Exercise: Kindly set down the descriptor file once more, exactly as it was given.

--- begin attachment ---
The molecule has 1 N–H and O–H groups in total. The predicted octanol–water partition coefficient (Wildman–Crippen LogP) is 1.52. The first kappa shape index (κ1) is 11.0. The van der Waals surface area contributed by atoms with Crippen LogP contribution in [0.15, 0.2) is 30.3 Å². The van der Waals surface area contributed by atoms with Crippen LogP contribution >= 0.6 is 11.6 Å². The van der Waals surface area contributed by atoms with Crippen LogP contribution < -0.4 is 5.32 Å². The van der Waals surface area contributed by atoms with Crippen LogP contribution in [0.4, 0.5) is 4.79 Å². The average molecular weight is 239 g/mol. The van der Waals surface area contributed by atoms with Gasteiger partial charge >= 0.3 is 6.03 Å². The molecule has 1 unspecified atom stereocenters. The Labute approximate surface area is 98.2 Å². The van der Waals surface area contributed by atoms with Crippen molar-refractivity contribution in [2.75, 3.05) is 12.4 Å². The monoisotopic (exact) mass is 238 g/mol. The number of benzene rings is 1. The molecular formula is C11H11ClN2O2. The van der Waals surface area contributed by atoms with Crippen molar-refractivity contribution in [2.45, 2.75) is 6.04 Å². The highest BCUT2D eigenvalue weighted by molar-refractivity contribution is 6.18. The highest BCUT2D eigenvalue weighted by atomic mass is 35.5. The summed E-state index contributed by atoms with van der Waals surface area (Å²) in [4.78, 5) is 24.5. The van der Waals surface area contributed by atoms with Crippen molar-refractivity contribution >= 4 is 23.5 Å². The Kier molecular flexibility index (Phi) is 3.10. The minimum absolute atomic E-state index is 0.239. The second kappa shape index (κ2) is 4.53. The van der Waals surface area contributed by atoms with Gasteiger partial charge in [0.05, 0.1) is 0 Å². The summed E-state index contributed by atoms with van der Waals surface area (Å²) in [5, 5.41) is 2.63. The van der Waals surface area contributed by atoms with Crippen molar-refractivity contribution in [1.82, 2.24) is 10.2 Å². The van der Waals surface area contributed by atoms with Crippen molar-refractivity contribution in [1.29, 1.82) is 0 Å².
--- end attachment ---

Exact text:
The molecule has 1 N–H and O–H groups in total. The predicted octanol–water partition coefficient (Wildman–Crippen LogP) is 1.52. The first kappa shape index (κ1) is 11.0. The van der Waals surface area contributed by atoms with Crippen LogP contribution in [0.15, 0.2) is 30.3 Å². The van der Waals surface area contributed by atoms with Crippen LogP contribution >= 0.6 is 11.6 Å². The van der Waals surface area contributed by atoms with Crippen LogP contribution < -0.4 is 5.32 Å². The van der Waals surface area contributed by atoms with Crippen LogP contribution in [0.4, 0.5) is 4.79 Å². The average molecular weight is 239 g/mol. The van der Waals surface area contributed by atoms with Gasteiger partial charge >= 0.3 is 6.03 Å². The molecule has 1 unspecified atom stereocenters. The Labute approximate surface area is 98.2 Å². The van der Waals surface area contributed by atoms with Crippen molar-refractivity contribution in [2.75, 3.05) is 12.4 Å². The monoisotopic (exact) mass is 238 g/mol. The number of benzene rings is 1. The molecular formula is C11H11ClN2O2. The van der Waals surface area contributed by atoms with Crippen molar-refractivity contribution in [2.45, 2.75) is 6.04 Å². The highest BCUT2D eigenvalue weighted by molar-refractivity contribution is 6.18. The highest BCUT2D eigenvalue weighted by atomic mass is 35.5. The summed E-state index contributed by atoms with van der Waals surface area (Å²) in [4.78, 5) is 24.5. The van der Waals surface area contributed by atoms with Crippen molar-refractivity contribution >= 4 is 23.5 Å². The Kier molecular flexibility index (Phi) is 3.10. The minimum absolute atomic E-state index is 0.239. The second kappa shape index (κ2) is 4.53. The van der Waals surface area contributed by atoms with Gasteiger partial charge in [0.05, 0.1) is 0 Å². The summed E-state index contributed by atoms with van der Waals surface area (Å²) in [5, 5.41) is 2.63. The van der Waals surface area contributed by atoms with Crippen molar-refractivity contribution in [1.82, 2.24) is 10.2 Å². The van der Waals surface area contributed by atoms with Crippen molar-refractivity contribution in [1.29, 1.82) is 0 Å².